The clips, which reveal the contents of both books, are apparently an example of Tate “keeping up with emerging trends in video and viral marketing,” as the press release somewhat hopefully states.

Lemonade anyone?

Creative industry likes to wank and whine, well all of us are whining wankers anyway. Lomonade tells stories of people that were laid off and that actually made them to find the meaning of life. Sad story isn’t it? I mean how much time can you waste before you find the meaning? Does it have to be someone else to tell you: “go and get a f*$%&! life” ? I thought that being creative makes sens in life… or maybe I haven’t found the meaning yet.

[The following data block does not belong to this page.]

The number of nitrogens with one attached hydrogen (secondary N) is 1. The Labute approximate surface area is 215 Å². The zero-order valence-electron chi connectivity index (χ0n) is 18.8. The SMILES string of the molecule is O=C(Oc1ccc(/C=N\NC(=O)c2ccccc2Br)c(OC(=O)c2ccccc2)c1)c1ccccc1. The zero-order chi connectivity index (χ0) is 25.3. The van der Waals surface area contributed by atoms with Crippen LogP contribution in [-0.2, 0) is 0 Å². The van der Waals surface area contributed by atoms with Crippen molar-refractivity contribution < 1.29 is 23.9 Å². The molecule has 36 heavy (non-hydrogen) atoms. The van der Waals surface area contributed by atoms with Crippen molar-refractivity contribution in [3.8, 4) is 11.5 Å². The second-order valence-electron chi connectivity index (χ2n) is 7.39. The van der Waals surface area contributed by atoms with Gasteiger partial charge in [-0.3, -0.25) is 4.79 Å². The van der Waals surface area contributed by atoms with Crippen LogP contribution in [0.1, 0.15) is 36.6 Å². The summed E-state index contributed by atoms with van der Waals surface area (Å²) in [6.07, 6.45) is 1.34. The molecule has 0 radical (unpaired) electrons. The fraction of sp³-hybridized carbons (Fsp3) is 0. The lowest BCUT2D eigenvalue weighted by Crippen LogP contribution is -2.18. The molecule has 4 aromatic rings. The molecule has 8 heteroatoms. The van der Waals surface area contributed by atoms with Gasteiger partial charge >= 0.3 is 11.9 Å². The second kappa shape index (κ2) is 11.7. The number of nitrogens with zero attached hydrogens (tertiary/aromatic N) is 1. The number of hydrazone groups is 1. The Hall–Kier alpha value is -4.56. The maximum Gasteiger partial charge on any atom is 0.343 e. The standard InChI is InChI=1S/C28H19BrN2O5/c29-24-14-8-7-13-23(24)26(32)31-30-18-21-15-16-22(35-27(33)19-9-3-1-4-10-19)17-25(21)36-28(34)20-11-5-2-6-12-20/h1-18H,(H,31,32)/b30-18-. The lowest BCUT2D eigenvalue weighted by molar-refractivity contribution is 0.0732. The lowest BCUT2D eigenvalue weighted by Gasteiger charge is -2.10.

More than 70,000 advertising professionals have lost their jobs in this “Great Recession.” Lemonade is about what happens when people who were once paid to be creative in advertising are forced to be creative with their own lives.”

BTW there is a guy in the trailer who is a coffee roaster or something like that, how creative is that huh? is it 70 000 randomly chosen people on first come, first served basis?

Older posts

Some are gone for ever, some are in polish… hence this is considered to be a new version of my online pulp.